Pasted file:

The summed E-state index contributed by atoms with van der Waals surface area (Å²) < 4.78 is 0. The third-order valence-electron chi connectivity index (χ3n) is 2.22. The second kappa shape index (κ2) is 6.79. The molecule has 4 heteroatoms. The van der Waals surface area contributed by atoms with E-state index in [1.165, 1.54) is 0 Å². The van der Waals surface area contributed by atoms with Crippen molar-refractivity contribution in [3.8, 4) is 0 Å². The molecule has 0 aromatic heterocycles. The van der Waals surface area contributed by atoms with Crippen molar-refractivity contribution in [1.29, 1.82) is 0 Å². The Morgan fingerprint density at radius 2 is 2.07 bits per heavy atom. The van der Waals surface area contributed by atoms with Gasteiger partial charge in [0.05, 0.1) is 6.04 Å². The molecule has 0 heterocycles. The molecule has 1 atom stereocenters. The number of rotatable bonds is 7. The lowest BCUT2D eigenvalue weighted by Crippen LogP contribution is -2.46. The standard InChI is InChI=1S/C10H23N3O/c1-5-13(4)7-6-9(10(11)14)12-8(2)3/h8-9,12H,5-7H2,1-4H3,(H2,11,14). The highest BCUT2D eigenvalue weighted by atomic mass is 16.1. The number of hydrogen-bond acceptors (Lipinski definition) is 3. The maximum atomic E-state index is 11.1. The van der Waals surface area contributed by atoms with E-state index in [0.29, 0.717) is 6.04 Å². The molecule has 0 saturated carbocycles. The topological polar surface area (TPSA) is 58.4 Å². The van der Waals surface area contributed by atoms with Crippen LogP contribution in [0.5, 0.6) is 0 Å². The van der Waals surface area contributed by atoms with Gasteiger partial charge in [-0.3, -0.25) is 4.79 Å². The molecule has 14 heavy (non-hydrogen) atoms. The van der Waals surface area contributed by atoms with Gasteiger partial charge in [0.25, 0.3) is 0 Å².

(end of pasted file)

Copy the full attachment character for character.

The summed E-state index contributed by atoms with van der Waals surface area (Å²) < 4.78 is 0. The third-order valence-electron chi connectivity index (χ3n) is 2.22. The second kappa shape index (κ2) is 6.79. The molecule has 4 heteroatoms. The van der Waals surface area contributed by atoms with E-state index in [1.165, 1.54) is 0 Å². The van der Waals surface area contributed by atoms with Crippen molar-refractivity contribution in [3.8, 4) is 0 Å². The molecule has 0 aromatic heterocycles. The van der Waals surface area contributed by atoms with Crippen molar-refractivity contribution in [1.29, 1.82) is 0 Å². The Morgan fingerprint density at radius 2 is 2.07 bits per heavy atom. The van der Waals surface area contributed by atoms with Gasteiger partial charge in [0.05, 0.1) is 6.04 Å². The molecule has 0 heterocycles. The molecule has 1 atom stereocenters. The number of rotatable bonds is 7. The lowest BCUT2D eigenvalue weighted by Crippen LogP contribution is -2.46. The standard InChI is InChI=1S/C10H23N3O/c1-5-13(4)7-6-9(10(11)14)12-8(2)3/h8-9,12H,5-7H2,1-4H3,(H2,11,14). The highest BCUT2D eigenvalue weighted by atomic mass is 16.1. The number of hydrogen-bond acceptors (Lipinski definition) is 3. The maximum atomic E-state index is 11.1. The van der Waals surface area contributed by atoms with E-state index in [0.29, 0.717) is 6.04 Å². The molecule has 0 saturated carbocycles. The topological polar surface area (TPSA) is 58.4 Å². The van der Waals surface area contributed by atoms with Crippen LogP contribution in [0.5, 0.6) is 0 Å². The van der Waals surface area contributed by atoms with Gasteiger partial charge in [-0.3, -0.25) is 4.79 Å². The molecule has 14 heavy (non-hydrogen) atoms. The van der Waals surface area contributed by atoms with Gasteiger partial charge in [0.25, 0.3) is 0 Å².